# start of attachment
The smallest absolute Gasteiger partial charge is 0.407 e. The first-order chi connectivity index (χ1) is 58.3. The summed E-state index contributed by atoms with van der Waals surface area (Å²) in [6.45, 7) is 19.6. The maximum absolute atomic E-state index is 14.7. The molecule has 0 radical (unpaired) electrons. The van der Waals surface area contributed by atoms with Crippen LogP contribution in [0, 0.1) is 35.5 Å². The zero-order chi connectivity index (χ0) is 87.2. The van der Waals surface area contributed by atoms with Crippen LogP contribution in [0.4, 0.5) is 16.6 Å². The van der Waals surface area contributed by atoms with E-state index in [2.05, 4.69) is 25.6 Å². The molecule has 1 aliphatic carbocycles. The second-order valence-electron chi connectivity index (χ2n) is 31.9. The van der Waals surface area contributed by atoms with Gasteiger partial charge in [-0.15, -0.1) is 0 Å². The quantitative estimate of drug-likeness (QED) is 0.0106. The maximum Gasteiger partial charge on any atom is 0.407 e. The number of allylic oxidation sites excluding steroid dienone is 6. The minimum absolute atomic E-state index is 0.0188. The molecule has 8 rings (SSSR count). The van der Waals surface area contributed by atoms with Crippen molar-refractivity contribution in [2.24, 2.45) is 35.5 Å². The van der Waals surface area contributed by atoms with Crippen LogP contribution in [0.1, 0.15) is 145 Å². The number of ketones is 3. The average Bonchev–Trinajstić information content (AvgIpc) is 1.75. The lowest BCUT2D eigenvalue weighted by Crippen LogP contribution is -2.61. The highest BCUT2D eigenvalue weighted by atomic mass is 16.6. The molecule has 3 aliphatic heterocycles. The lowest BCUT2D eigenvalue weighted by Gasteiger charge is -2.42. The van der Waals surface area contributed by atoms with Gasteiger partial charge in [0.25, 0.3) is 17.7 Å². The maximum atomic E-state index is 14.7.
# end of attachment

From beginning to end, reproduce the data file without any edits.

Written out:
The smallest absolute Gasteiger partial charge is 0.407 e. The first-order chi connectivity index (χ1) is 58.3. The summed E-state index contributed by atoms with van der Waals surface area (Å²) in [6.45, 7) is 19.6. The maximum absolute atomic E-state index is 14.7. The molecule has 0 radical (unpaired) electrons. The van der Waals surface area contributed by atoms with Crippen LogP contribution in [0, 0.1) is 35.5 Å². The zero-order chi connectivity index (χ0) is 87.2. The van der Waals surface area contributed by atoms with Crippen LogP contribution in [0.4, 0.5) is 16.6 Å². The van der Waals surface area contributed by atoms with E-state index in [2.05, 4.69) is 25.6 Å². The molecule has 1 aliphatic carbocycles. The second-order valence-electron chi connectivity index (χ2n) is 31.9. The van der Waals surface area contributed by atoms with Gasteiger partial charge in [-0.15, -0.1) is 0 Å². The quantitative estimate of drug-likeness (QED) is 0.0106. The maximum Gasteiger partial charge on any atom is 0.407 e. The number of allylic oxidation sites excluding steroid dienone is 6. The minimum absolute atomic E-state index is 0.0188. The molecule has 8 rings (SSSR count). The van der Waals surface area contributed by atoms with Crippen molar-refractivity contribution in [2.24, 2.45) is 35.5 Å². The van der Waals surface area contributed by atoms with Crippen LogP contribution in [0.1, 0.15) is 145 Å². The number of ketones is 3. The average Bonchev–Trinajstić information content (AvgIpc) is 1.75. The lowest BCUT2D eigenvalue weighted by Crippen LogP contribution is -2.61. The highest BCUT2D eigenvalue weighted by atomic mass is 16.6. The molecule has 3 aliphatic heterocycles. The lowest BCUT2D eigenvalue weighted by Gasteiger charge is -2.42. The van der Waals surface area contributed by atoms with Gasteiger partial charge in [0.25, 0.3) is 17.7 Å². The maximum atomic E-state index is 14.7.